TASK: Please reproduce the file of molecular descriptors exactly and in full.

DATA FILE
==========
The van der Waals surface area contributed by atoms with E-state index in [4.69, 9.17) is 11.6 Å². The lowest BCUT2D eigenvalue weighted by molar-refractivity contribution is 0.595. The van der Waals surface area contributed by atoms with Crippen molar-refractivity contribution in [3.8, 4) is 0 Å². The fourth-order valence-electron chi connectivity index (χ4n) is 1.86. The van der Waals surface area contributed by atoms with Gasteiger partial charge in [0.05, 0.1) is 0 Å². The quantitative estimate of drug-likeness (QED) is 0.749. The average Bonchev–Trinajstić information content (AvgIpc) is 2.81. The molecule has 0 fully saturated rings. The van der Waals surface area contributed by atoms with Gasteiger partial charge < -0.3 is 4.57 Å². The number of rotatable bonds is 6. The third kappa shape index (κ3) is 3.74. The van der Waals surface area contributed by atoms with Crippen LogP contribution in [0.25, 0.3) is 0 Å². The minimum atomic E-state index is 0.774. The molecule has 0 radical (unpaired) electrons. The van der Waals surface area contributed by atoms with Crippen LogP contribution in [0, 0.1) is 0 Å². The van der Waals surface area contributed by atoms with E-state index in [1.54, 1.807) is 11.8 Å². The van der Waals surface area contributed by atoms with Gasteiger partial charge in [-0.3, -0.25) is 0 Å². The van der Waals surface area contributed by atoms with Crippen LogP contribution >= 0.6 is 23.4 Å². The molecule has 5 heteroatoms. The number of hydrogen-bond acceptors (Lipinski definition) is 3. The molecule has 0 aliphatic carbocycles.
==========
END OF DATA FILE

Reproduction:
The van der Waals surface area contributed by atoms with E-state index in [4.69, 9.17) is 11.6 Å². The lowest BCUT2D eigenvalue weighted by molar-refractivity contribution is 0.595. The van der Waals surface area contributed by atoms with Crippen molar-refractivity contribution in [3.8, 4) is 0 Å². The fourth-order valence-electron chi connectivity index (χ4n) is 1.86. The van der Waals surface area contributed by atoms with Gasteiger partial charge in [0.05, 0.1) is 0 Å². The quantitative estimate of drug-likeness (QED) is 0.749. The average Bonchev–Trinajstić information content (AvgIpc) is 2.81. The molecule has 0 fully saturated rings. The van der Waals surface area contributed by atoms with Gasteiger partial charge < -0.3 is 4.57 Å². The number of rotatable bonds is 6. The third kappa shape index (κ3) is 3.74. The van der Waals surface area contributed by atoms with Crippen LogP contribution in [0.25, 0.3) is 0 Å². The minimum atomic E-state index is 0.774. The molecule has 0 radical (unpaired) electrons. The van der Waals surface area contributed by atoms with Crippen LogP contribution in [0, 0.1) is 0 Å². The van der Waals surface area contributed by atoms with E-state index in [1.54, 1.807) is 11.8 Å². The van der Waals surface area contributed by atoms with Gasteiger partial charge in [-0.3, -0.25) is 0 Å². The van der Waals surface area contributed by atoms with Crippen LogP contribution >= 0.6 is 23.4 Å². The molecule has 5 heteroatoms. The number of hydrogen-bond acceptors (Lipinski definition) is 3. The molecule has 0 aliphatic carbocycles.